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How to relieve arthritic knee pain

October 30, 2018

According to research from the U.S. Centers for Disease Control and Prevention (CDC), severe joint pain is a growing problem among aging Americans. In 2002, a survey reported that 10.5 million Americans said they had been affected by severe joint pain. By 2014, that number had increased to more than 14.6 million.

Arthritis is one of the primary causes of severe chronic joint pain in older people. Particularly in the knees, arthritis can cause pressure, swelling, stiffness, and pain even during low impact daily activities. Arthritic knee pain may come in stages, beginning with a low ache that increases over a number of years.

Putting weight on the knee grows increasingly more painful causing the patient to reduce activity to minimize the effects. Eventually, they avoid stairs, getting up from a chair can become more difficult, and daily activity like driving to work or doing laundry is increasingly more painful.

As symptoms persist, patients generally start taking over-the-counter medications. There are also nonpharmacologic remedies, which patients can use to help reduce knee pain. Low-impact physical activity like walking, biking, and swimming can help maintain mobility and keep blood flowing to damaged or arthritic joints. Patients should always consult a physician before starting any exercise plans. In cases where nothing seems to help, and the pain lingers, it might be time to see a doctor.

Treatment of joint pain usually involves one of several methods, depending on the severity and areas affected, including activity modification, prescription medications, injections of pain and inflammation reducers, or joint replacement surgery.

“If there is pain in the knee or shoulder, we find ways to help reduce it,” said Kettering Health Network orthopedist Atiba Jackson, MD “We try activity modification, which means changing how we do an activity so that it hurts less. Icing the area to help reduce inflammation and taking non-prescription medications are options as well.”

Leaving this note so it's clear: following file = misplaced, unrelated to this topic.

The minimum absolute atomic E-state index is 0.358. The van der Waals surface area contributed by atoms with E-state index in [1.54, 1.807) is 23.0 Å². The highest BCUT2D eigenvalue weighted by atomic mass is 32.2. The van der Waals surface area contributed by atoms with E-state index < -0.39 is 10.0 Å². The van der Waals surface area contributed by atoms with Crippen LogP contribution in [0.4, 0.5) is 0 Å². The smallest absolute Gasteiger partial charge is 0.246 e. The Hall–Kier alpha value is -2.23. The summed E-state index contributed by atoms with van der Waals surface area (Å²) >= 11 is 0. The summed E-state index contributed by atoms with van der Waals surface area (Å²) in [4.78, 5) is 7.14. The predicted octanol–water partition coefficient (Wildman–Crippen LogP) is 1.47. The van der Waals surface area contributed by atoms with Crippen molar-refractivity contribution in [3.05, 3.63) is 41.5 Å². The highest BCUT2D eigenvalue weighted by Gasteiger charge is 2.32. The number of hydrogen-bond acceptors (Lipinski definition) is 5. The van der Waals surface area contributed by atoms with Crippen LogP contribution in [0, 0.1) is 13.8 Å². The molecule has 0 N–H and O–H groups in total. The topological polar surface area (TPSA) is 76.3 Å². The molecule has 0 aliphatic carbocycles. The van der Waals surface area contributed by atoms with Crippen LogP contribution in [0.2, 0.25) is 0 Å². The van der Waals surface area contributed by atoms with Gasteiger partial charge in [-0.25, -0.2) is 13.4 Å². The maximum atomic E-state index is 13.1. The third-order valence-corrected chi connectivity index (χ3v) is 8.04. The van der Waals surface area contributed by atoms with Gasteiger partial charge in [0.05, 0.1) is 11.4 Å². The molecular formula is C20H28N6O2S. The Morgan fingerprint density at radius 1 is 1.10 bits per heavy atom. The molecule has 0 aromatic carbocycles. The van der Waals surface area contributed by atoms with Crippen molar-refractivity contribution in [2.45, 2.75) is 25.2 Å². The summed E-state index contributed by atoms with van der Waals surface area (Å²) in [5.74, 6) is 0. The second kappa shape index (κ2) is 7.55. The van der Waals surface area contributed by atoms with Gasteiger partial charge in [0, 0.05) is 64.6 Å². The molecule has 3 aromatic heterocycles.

When normal, day-to-day activity is affected, the pain may become too much to manage with home remedies and over-the-counter pain relievers. Treatment may also depend on how long the pain continues.

“A good rule to follow is, if activity modification and over the counter medications are ineffective, and the pain lasts for more than two weeks, that’s when a doctor can help,” says Dr. Jackson, who treats complex joint injuries to the shoulder and elbow, as well as knee replacements due to degenerative arthritis.

When a patient comes to a Kettering Health Network orthopedics location, they receive a complete evaluation, which includes imaging and other tests to determine the best treatment options. Non-invasive procedures are typically explored first, but if a full joint replacement is recommended, the proper implant is chosen, and a plan is made for surgery and post-operative care.

Kettering Health Network orthopedics uses the least-invasive approach to achieve the maximum benefit to the patient. When the decision is made to proceed with knee replacement, you can rest assured that it is the right choice because all other options have been explored.

Kettering Health Network orthopedics also offers non-invasive, regenerative procedures that have proven highly effective in relieving this kind of joint pain. There are many options, so joint replacement surgery is considered the last resort. The goal is to return patients to their normal activity level with the least pain and quickest recovery time for the best possible outcome.

If your knee pain has reached the point that it’s time to see a physician, contact Kettering Health Network orthopedics at 1-844-228-MOVE (6683) or click here to set an appointment online.